This sweetener scare was started by a grandma who was troubled by her granddaughter’s rapid weight gain (four pounds in a month) after switching from breastfeeding to formula feeding. She went on a mission to find out just how much sugar was in these “baby milkshakes” her grandbaby was chugging, and was shocked to find out that some formulas contained as much as 13.4 grams of sugar per serving. But the amounts varied, with some formulas only having about 3 grams, and in the formulas with higher sugar, the sugar tended to be lactose, which is the same sugar that’s found in breastmilk (and considered to be a “good” type of sugar). These findings apparently make one pediatric dentist nervous:
Chicago pediatric dentist Kevin Boyd, who also has a Masters in nutrition and dietetics…said he has long been concerned about the sweetness of formula and the effect it has on babies.
“We’re conditioning them to crave sweetness,” Boyd said. “I would say any formula that has sucrose, it?s super sweet, it makes the kid crave sugar. It triggers the release of dopamine in the brain, and it’s a comfort-level thing. It makes the kid want to eat more, so they become hypersensitive to sweetness.”
While the amounts of sugar grams may be low, Boyd said the impact on babies is huge.
“They’re conditioned to just really like super sweet?. And their fat cells are saying more, more, more please.”
But color me confused, because breastmilk has around 7 grams of sugar, in the form of lactose, as well.
Formula is trying to get as close to breastmilk as it can in terms of its constituents. Because, as any breastfeeding website will gladly tell you, it’s supposed to be a substitute for breastmilk when babies can’t have the gold standard It’s not being produced as part of a nefarious plot to make the human race a bunch of sugar addicts. Babies are pre-programmed to like sweet things; this is exactly why breastmilk is so much sweeter tasting than cow’s milk. Nutrition guru Dr. Cinque explains it quite nicely:
Breast milk is loaded with sugar! Human breast milk has nearly 40% of its calories as sugar! Human milk is the sweetest milk on the planet, and by far. In this whole wide world of mammals, going from the tiny pygmy shrew which weighs less than 2 grams all the way up to the blue whale, which is the largest animal that has ever lived, to every mammal in between, none makes a milk as sweet as ours. Nothing even comes close. Human breast milk, by weight, is over 7% sugar! In comparison, cow’s milk is only 4.8%, goat’s milk 4.4%, sheep milk 5.1%, and water buffalo milk 4.9%…
The news reports were all up in arms that formula companies weren’t listing the amounts of sugar in their products, and I can understand why people might think this was sketchy. But if you look at the back of a formula can, the nutritional information doesn’t look like a normal nutrition label. That’s because formula is not really considered a food as much as a supplement. I’m not condoning that, necessarily, but what other food has a warning on the label stating that you shouldn’t eat it because something else is so much better? (Imagine if the back of your V-8 said “Fresh fruits and vegetables are best. We recommend not drinking this in place of eating fruits and veggies.”) Most parents (and apparently most grandmothers and new reporters) don’t understand the difference between sugars – lactose and sucrose are beneficial in different ways; lactose is the sugar which is in breastmilk and thus preferable for babies, but lactose-intolerant or milk allergic children can’t tolerate this sugar, which is why hypoallergenic or sensitive formulas often use corn syrup solids or sucrose as a carbohydrate instead.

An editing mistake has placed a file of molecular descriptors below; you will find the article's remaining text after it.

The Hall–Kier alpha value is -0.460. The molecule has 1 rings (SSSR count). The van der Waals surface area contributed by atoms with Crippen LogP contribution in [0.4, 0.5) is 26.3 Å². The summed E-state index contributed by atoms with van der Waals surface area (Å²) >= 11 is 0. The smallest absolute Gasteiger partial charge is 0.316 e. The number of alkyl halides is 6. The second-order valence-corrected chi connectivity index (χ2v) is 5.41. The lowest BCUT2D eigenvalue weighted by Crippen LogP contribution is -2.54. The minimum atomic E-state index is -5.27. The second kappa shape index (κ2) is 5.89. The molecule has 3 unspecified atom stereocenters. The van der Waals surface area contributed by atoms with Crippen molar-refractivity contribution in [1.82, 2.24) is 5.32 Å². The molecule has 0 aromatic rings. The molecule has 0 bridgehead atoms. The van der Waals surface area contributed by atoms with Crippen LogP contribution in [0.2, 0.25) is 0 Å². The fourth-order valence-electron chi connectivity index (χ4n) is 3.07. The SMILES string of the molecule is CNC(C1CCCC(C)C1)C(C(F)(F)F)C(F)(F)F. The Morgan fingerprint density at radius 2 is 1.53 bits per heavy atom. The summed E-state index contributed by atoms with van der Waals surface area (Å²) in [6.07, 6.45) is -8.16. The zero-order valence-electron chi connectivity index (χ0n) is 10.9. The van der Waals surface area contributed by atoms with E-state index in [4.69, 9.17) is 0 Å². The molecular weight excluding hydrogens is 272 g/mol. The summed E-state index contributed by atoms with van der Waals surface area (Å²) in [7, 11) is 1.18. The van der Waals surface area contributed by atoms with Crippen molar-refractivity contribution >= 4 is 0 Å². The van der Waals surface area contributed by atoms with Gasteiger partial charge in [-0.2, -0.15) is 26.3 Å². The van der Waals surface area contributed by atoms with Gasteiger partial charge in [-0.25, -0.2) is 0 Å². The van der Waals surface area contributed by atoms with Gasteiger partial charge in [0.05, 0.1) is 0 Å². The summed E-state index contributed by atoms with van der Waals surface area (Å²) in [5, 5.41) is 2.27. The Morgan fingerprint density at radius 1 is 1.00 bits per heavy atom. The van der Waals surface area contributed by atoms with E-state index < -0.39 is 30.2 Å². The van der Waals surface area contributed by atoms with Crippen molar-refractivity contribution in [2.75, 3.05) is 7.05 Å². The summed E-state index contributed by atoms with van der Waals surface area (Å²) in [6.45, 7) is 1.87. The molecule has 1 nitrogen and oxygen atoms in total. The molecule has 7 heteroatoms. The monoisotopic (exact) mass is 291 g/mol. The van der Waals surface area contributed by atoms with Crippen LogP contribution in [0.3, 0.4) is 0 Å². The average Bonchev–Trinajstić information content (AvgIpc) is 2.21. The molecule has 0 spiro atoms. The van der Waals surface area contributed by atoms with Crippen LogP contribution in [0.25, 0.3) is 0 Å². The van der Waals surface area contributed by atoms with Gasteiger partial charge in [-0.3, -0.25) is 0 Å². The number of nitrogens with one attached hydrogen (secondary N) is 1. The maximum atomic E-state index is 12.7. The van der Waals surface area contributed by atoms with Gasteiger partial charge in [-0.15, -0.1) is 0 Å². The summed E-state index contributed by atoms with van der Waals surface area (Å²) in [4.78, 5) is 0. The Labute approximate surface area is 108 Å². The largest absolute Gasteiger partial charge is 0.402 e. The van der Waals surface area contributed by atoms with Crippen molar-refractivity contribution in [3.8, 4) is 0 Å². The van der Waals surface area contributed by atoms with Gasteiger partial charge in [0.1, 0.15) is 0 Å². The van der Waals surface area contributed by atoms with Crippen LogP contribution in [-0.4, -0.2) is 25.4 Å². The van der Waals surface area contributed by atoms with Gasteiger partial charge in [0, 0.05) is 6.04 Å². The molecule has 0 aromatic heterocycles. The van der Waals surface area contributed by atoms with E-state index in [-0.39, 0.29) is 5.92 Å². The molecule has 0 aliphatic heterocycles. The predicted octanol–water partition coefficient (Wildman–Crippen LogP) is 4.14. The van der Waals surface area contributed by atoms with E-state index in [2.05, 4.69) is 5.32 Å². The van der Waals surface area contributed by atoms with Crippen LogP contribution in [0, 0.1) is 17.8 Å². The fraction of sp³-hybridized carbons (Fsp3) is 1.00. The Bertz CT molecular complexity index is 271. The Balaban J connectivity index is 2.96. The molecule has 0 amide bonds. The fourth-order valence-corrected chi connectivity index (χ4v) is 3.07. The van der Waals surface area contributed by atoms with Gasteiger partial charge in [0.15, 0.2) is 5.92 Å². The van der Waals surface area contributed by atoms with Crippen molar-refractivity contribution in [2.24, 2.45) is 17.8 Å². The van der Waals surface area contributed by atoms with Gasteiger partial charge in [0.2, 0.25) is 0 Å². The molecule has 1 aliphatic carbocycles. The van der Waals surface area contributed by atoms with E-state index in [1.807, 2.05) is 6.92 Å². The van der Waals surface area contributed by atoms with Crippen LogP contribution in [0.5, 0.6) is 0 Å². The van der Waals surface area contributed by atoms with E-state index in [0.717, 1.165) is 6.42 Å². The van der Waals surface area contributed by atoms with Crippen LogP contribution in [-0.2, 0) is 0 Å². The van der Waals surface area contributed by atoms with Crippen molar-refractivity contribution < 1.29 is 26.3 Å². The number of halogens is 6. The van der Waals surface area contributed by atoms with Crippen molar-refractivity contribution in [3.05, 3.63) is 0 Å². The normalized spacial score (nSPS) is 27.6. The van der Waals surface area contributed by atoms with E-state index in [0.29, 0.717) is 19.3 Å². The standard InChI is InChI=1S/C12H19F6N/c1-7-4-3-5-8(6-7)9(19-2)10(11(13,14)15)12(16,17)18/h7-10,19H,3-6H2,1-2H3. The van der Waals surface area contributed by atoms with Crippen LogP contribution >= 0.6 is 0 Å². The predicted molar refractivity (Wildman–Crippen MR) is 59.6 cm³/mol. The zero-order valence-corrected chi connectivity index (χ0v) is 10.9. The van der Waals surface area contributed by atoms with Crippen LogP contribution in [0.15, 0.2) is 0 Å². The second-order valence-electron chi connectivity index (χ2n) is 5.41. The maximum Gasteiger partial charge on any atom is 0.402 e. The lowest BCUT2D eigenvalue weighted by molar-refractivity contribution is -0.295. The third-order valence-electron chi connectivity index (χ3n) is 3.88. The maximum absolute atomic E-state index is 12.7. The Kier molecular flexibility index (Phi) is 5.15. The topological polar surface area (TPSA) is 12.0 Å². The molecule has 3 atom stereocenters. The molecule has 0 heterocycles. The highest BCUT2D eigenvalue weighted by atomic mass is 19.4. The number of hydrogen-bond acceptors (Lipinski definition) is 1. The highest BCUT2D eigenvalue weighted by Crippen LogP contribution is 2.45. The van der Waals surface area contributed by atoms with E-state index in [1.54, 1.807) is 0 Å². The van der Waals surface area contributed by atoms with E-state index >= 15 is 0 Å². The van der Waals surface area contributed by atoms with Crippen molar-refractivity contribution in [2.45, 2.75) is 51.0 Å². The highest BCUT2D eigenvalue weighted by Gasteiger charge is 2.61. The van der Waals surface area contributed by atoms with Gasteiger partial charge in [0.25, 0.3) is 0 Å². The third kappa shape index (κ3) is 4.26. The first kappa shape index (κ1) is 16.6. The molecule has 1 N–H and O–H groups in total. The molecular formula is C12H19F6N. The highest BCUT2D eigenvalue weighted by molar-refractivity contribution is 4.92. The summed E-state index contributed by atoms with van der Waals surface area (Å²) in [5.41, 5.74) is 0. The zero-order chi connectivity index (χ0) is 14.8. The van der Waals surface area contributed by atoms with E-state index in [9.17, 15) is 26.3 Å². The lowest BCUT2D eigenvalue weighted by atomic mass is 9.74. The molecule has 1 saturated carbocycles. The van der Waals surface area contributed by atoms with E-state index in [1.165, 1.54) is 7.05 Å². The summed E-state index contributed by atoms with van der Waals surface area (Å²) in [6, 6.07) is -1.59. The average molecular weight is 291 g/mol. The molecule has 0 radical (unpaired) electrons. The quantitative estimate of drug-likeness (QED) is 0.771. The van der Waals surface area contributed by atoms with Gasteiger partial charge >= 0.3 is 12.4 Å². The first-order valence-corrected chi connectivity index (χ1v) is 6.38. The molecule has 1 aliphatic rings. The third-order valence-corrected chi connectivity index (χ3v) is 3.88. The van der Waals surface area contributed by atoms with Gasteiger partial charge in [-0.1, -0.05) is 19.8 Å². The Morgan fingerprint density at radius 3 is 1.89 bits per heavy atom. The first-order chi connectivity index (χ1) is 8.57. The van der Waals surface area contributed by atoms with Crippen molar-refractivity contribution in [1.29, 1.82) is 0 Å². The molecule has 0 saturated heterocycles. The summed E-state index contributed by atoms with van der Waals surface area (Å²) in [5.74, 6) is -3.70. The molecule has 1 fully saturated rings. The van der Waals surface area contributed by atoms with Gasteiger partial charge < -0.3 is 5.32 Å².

As for the pediatric dentist who jumped on board this particular media circus caravan – the sugar in formula is no more likely to “program” us to like sweet things more than breastmilk, which is (at least in most cases) equally sweetTake a taste of breastmilk, and a taste of formula. Which tastes better? Why would a baby learn to crave sweet things from something that tastes kind of odd and not all that sweet in the first place? Haven’t we all read a ton of anti-formula literature that talks about how bad formula tastes, how much sweeter breastmilk is, etc.? One of the higher-sugar formulas in the study was a hypoallergenic, and this just proves to me how many holes are in this report, because the hypos most certainly do not taste sweet. (This is one of the reasons I knew how much my son was hurting on my milk when we switched from bottled breastmilk to hypoallergenic formula – if he looked so satisfied with something that tasted so god-awful, breastmilk had to have been making him feel horrible.) From a business standpoint, what benefit would there be to a formula company to make their formula sweeter? It’s not like babies have a say in the matter; parents choose formula based on what coupons they get in the mail, what their friends or pediatricians recommend, or what ultimately works best after a lot of trial and error. How “sweet” a formula tastes does not factor in.
In terms of obesity – there’s no evidence that the sugar in formula causes obesity, as far as I know. If you watch the video about this story, you’ll notice that the baby in question isn’t at all obese, which makes me wonder what the circumstances were prior to her rapid weight gain. Why was she switched to formula? Perhaps the mom had low supply or other feeding problems which were not allowing the baby to gain properly? Without more information, we’re left with half a story. Also, FFF Siobhan caught something interesting in the video that she posted over on the FFF Facebook page – at one point, the grandmother appears to be encouraging the baby to keep drinking her bottle, even though the baby is showing no interest in doing so… “Try a little more?” she says, as milk dribbles out of the baby’s mouth. Perhaps teaching this woman better bottle-feeding techniques would help her combat her fears of baby obesity and feel a bit more proactive.
To review: sugar is not inherently bad, especially for babies; formulas use sucrose or other sugars in place of lactose because some babies can’t tolerate lactose or milk-derived ingredients. Except for a few formulas, most commercial formulas have equivalent (or in some cases less) sugar to breastmilk.
Got it? Sweet.